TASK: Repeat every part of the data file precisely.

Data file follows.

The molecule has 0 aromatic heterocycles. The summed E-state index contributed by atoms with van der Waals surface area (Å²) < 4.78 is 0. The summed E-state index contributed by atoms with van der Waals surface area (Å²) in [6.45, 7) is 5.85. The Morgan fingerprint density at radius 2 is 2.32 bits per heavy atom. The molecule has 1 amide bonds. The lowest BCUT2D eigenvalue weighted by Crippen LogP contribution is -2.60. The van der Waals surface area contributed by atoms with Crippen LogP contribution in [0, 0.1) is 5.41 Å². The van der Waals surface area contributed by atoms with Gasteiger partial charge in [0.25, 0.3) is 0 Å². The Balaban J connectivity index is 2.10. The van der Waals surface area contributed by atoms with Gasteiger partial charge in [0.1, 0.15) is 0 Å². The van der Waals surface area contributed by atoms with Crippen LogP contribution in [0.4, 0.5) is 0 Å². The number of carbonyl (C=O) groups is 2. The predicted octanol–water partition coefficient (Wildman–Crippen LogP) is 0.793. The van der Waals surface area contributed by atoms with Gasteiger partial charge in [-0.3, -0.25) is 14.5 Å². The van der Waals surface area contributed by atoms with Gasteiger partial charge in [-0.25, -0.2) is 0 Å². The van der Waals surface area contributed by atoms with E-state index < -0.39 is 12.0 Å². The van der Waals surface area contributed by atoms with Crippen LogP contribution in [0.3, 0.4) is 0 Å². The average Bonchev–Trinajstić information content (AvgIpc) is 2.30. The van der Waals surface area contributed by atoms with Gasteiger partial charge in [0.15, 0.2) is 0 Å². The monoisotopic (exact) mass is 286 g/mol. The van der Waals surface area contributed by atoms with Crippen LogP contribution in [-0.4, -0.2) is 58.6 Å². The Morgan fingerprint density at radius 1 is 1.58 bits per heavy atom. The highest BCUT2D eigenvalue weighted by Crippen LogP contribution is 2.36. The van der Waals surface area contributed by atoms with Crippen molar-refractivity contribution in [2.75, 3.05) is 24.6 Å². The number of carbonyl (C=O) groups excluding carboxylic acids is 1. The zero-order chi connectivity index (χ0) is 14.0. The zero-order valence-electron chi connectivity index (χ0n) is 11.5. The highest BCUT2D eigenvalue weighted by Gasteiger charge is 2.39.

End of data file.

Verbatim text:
The molecule has 0 aromatic heterocycles. The summed E-state index contributed by atoms with van der Waals surface area (Å²) < 4.78 is 0. The summed E-state index contributed by atoms with van der Waals surface area (Å²) in [6.45, 7) is 5.85. The Morgan fingerprint density at radius 2 is 2.32 bits per heavy atom. The molecule has 1 amide bonds. The lowest BCUT2D eigenvalue weighted by Crippen LogP contribution is -2.60. The van der Waals surface area contributed by atoms with Crippen LogP contribution in [0, 0.1) is 5.41 Å². The van der Waals surface area contributed by atoms with Gasteiger partial charge in [0.25, 0.3) is 0 Å². The Balaban J connectivity index is 2.10. The van der Waals surface area contributed by atoms with Gasteiger partial charge in [0.1, 0.15) is 0 Å². The van der Waals surface area contributed by atoms with Crippen LogP contribution in [0.4, 0.5) is 0 Å². The number of carbonyl (C=O) groups is 2. The predicted octanol–water partition coefficient (Wildman–Crippen LogP) is 0.793. The van der Waals surface area contributed by atoms with Gasteiger partial charge in [-0.3, -0.25) is 14.5 Å². The van der Waals surface area contributed by atoms with Gasteiger partial charge in [-0.25, -0.2) is 0 Å². The van der Waals surface area contributed by atoms with E-state index < -0.39 is 12.0 Å². The van der Waals surface area contributed by atoms with Crippen LogP contribution in [0.3, 0.4) is 0 Å². The average Bonchev–Trinajstić information content (AvgIpc) is 2.30. The van der Waals surface area contributed by atoms with Gasteiger partial charge in [0.15, 0.2) is 0 Å². The monoisotopic (exact) mass is 286 g/mol. The van der Waals surface area contributed by atoms with Crippen LogP contribution in [-0.4, -0.2) is 58.6 Å². The Morgan fingerprint density at radius 1 is 1.58 bits per heavy atom. The highest BCUT2D eigenvalue weighted by Crippen LogP contribution is 2.36. The van der Waals surface area contributed by atoms with Crippen molar-refractivity contribution in [2.75, 3.05) is 24.6 Å². The number of carbonyl (C=O) groups excluding carboxylic acids is 1. The zero-order chi connectivity index (χ0) is 14.0. The zero-order valence-electron chi connectivity index (χ0n) is 11.5. The highest BCUT2D eigenvalue weighted by Gasteiger charge is 2.39.